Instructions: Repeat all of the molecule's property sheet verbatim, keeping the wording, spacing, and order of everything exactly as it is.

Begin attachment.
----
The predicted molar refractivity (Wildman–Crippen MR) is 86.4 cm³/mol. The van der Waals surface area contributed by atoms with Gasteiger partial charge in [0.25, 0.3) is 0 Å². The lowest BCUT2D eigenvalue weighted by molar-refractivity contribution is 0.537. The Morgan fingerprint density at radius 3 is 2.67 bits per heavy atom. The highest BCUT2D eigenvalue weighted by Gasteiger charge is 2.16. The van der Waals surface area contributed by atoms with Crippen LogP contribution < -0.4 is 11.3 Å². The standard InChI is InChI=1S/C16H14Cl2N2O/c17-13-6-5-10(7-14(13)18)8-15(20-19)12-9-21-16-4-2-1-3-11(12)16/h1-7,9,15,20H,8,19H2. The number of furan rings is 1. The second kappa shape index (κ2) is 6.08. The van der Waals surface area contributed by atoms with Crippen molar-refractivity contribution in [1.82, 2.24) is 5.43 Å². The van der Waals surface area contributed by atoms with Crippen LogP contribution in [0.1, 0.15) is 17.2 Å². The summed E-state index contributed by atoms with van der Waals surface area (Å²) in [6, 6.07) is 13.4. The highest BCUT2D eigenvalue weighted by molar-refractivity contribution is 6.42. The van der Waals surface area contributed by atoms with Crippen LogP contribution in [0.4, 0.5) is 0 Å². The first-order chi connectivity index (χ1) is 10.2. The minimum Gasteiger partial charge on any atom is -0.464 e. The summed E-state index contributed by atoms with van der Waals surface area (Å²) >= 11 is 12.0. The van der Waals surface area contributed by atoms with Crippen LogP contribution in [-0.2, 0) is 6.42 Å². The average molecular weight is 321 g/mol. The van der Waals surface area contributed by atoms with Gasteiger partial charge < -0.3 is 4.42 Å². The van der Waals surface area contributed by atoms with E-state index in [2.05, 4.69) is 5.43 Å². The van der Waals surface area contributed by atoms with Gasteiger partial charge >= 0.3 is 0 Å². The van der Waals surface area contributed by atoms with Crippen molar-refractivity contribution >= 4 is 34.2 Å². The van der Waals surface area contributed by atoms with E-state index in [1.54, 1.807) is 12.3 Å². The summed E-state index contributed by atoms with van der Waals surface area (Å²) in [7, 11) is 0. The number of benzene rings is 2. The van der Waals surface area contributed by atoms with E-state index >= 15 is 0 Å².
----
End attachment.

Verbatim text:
The predicted molar refractivity (Wildman–Crippen MR) is 86.4 cm³/mol. The van der Waals surface area contributed by atoms with Gasteiger partial charge in [0.25, 0.3) is 0 Å². The lowest BCUT2D eigenvalue weighted by molar-refractivity contribution is 0.537. The Morgan fingerprint density at radius 3 is 2.67 bits per heavy atom. The highest BCUT2D eigenvalue weighted by Gasteiger charge is 2.16. The van der Waals surface area contributed by atoms with Crippen LogP contribution < -0.4 is 11.3 Å². The standard InChI is InChI=1S/C16H14Cl2N2O/c17-13-6-5-10(7-14(13)18)8-15(20-19)12-9-21-16-4-2-1-3-11(12)16/h1-7,9,15,20H,8,19H2. The number of furan rings is 1. The second kappa shape index (κ2) is 6.08. The van der Waals surface area contributed by atoms with Crippen molar-refractivity contribution in [1.82, 2.24) is 5.43 Å². The van der Waals surface area contributed by atoms with Crippen LogP contribution in [0.1, 0.15) is 17.2 Å². The summed E-state index contributed by atoms with van der Waals surface area (Å²) in [6, 6.07) is 13.4. The highest BCUT2D eigenvalue weighted by molar-refractivity contribution is 6.42. The van der Waals surface area contributed by atoms with Crippen LogP contribution in [0.4, 0.5) is 0 Å². The first-order chi connectivity index (χ1) is 10.2. The minimum Gasteiger partial charge on any atom is -0.464 e. The summed E-state index contributed by atoms with van der Waals surface area (Å²) >= 11 is 12.0. The van der Waals surface area contributed by atoms with Crippen LogP contribution in [-0.2, 0) is 6.42 Å². The average molecular weight is 321 g/mol. The van der Waals surface area contributed by atoms with Gasteiger partial charge < -0.3 is 4.42 Å². The van der Waals surface area contributed by atoms with E-state index in [2.05, 4.69) is 5.43 Å². The van der Waals surface area contributed by atoms with Gasteiger partial charge >= 0.3 is 0 Å². The van der Waals surface area contributed by atoms with Crippen molar-refractivity contribution >= 4 is 34.2 Å². The van der Waals surface area contributed by atoms with E-state index in [1.54, 1.807) is 12.3 Å². The summed E-state index contributed by atoms with van der Waals surface area (Å²) in [7, 11) is 0. The number of benzene rings is 2. The van der Waals surface area contributed by atoms with E-state index >= 15 is 0 Å².